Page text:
Managing the disconnect between operations & HR

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I see it all the time. Undertrained employees, understaffed hotels, and the cost of employee turnover eating away at revenues. I've worn many hats over the years in hotels, and at the end of the day, I believe many service shortfalls in existing hotels can be attributed to the disconnect between operations managers and the HR department.

What are the issues?

I was at both ends of the table at Soho House, and while long chats and after work drinks with fellow operations managers were the norm, the tables were turned once I became their HR director.  Suddenly, asking managers for simple paperwork for an employee who sliced off part of their finger was like pulling teeth!  Instead, they pressured me to hire faster, fix their payroll errors and chase employees who had gone MIA. The support was lacking, communication was non-existent, expectations were out the roof, and for the first time in 3 years as a manager I felt I needed to make a decision between having friends and having a job!

What's the reason for the disconnect?

While managers all work for the same hotel, their skills, expertise, and day-to-day responsibilities are so varied that priorities are often unaligned. Operations managers work obscene hours and shifts, deal with customers, employees, suppliers, complaints and criticisms, and have to worry constantly about meeting budget goals. Simply put, they don't have the time, nor the care, to give HR the support needed to execute all the vital, though admittedly tedious, tasks required to keep a hotel running, and in compliance.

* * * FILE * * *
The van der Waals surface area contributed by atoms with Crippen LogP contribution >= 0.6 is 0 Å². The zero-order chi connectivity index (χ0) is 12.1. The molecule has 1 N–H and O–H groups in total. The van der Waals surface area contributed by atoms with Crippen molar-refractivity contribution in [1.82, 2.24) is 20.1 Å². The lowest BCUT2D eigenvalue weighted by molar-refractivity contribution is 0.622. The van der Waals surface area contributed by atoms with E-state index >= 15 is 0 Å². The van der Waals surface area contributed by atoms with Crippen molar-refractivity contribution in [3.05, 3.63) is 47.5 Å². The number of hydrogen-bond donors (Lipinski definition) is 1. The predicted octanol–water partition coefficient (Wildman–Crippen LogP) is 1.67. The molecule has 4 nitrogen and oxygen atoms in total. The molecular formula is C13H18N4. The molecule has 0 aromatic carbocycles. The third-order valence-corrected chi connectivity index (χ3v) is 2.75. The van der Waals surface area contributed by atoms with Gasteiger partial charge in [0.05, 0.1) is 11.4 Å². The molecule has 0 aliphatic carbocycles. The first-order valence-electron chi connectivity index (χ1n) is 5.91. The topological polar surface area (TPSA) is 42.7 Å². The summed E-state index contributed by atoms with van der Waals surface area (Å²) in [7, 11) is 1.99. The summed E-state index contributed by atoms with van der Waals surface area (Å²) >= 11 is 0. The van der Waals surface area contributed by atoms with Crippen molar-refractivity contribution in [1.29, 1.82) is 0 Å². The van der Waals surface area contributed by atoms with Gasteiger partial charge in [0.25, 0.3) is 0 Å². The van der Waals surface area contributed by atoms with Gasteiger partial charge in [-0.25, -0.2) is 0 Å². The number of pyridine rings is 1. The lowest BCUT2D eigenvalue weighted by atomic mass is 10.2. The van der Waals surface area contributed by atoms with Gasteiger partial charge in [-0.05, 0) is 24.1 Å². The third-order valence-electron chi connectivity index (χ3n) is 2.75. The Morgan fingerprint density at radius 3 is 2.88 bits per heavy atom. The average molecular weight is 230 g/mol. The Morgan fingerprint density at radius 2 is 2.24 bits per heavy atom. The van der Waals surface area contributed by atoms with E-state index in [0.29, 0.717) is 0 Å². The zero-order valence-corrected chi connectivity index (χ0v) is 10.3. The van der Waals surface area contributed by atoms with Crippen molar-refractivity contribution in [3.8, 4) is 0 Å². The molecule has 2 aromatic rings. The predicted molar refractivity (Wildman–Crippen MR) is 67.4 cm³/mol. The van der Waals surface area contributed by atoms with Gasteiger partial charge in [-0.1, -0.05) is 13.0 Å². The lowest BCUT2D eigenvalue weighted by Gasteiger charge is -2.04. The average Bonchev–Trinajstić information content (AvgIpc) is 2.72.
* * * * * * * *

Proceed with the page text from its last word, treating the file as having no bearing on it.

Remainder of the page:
What are the possible risks?

Without a strong alliance between operations and HR managers, you risk the following:

  • Recruitment won't meet operating needs
  • Employees will lack important training
  • You risk making mistakes with payroll and benefits
  • Employee appraisals will be overlooked
  • Employee grievances will go unanswered
  • Employee satisfaction will decline
  • You expose yourself to compliance issues
  • Turnover will increase
  • Payroll costs will go up
  • You'll be understaffed
  • The guest experience will be affected
  • Etc.

HR training for non-HR managers as a solution

Providing my operations managers with training in HR principles was time consuming, and near impossible to schedule, but the results were monumental.  In my one year as HR director, managers gained a much needed understanding of HR's role and collectively we achieved the following:

  • Hiring became an art
  • Training became normal practice
  • Everyone received effective and timely performance appraisals
  • Payroll lacked errors
  • Grievances were less common
  • Employee and manager satisfaction went up
  • Turnover decreased
  • The guest experience was enhanced.

But above all, we went from a hotel at risk of becoming unionized by employee choice in July 2005 before I became HR director, to being the only hotel in history to ever defeat NY's largest hotel union in an employee vote one year later in September 2006.  This historical defeat against Local 6 didn't only save our hotel from operational nightmares under a union setting, it paved the way for independent boutique hotels in New York to maintain the autonomy needed to operate under their own management guidelines.  I can only hope they've heeded my advice and made efforts to train their managers in HR principles too, because the benefits are priceless.